The current episode comes on top of some long run trends affecting Australia and one or two short run blips, some of which have been favourable and others adverse. For example, our terms of trade have improved dramatically in the last eighteen months. In other words the price of our exports has been rising while our imports have been stable or falling. This is explained by the demand for our minerals and energy resources on the one hand, and the relatively low labour costs in China and Asia which have held down what we pay for manufactured imports. Look, for example, at the price of an electric drill or a steam iron made in China, or most of the mass-produced clothing we buy.

Sharp fall in the value of the Australian dollar relative to the greenback does not bode well. Less sharp decline against the trade weighted index, but any loss of value removes some of the constraint on inflation which we enjoyed when our dollar was stronger.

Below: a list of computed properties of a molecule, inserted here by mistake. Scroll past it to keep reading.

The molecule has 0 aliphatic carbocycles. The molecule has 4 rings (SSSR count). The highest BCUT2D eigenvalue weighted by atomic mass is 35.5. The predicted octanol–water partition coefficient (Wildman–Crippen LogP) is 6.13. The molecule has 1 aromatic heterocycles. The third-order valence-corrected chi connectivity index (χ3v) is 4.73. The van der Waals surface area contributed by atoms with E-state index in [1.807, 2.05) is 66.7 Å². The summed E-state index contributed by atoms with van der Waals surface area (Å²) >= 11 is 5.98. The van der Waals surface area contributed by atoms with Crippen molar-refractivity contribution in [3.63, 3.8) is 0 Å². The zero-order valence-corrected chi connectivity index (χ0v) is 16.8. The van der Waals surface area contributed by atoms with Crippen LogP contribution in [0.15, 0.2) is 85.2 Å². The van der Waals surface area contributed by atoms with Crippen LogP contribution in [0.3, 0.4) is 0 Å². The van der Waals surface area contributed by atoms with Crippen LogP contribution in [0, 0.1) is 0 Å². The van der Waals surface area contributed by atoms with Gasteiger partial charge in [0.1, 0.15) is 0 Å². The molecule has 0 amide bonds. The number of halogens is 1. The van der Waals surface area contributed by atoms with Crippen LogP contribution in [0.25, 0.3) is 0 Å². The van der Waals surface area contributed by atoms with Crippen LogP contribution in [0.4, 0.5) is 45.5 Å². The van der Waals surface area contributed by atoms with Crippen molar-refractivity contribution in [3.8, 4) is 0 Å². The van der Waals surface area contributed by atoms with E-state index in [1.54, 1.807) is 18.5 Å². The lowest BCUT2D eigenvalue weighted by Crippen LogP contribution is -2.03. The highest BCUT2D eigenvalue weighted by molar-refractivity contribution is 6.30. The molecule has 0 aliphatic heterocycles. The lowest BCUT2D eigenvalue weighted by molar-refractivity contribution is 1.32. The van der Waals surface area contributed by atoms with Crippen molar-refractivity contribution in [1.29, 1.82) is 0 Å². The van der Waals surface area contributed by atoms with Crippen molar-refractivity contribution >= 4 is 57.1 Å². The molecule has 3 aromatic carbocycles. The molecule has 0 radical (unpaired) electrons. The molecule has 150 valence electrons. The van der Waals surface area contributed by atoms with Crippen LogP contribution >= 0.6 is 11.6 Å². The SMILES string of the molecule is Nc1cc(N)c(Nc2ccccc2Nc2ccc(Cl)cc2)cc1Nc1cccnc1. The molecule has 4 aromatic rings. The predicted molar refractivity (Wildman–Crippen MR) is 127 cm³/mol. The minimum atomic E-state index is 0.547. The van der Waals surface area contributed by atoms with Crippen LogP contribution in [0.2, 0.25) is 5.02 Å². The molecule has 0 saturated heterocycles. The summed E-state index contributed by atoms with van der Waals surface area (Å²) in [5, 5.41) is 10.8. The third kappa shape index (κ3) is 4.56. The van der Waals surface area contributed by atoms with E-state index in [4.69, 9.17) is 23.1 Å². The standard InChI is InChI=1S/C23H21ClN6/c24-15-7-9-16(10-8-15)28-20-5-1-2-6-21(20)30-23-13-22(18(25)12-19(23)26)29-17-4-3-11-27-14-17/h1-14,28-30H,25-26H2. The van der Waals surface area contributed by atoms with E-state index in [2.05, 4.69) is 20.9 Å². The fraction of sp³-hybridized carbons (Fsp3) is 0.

Neo-cons and free marketeers are not so noisy just now as the U S government bails out mortgage firms, banks and now insurance companies. The legacy of George W Bush looks more shocking each day. By overplaying his hand in Iraq and not concentrating on Afghanistan and by cutting taxes when the costs of both wars were growing rapidly he helped fuel the boom which led to the current crisis. His successor, whoever he or she is, will have some serious sorting out to do.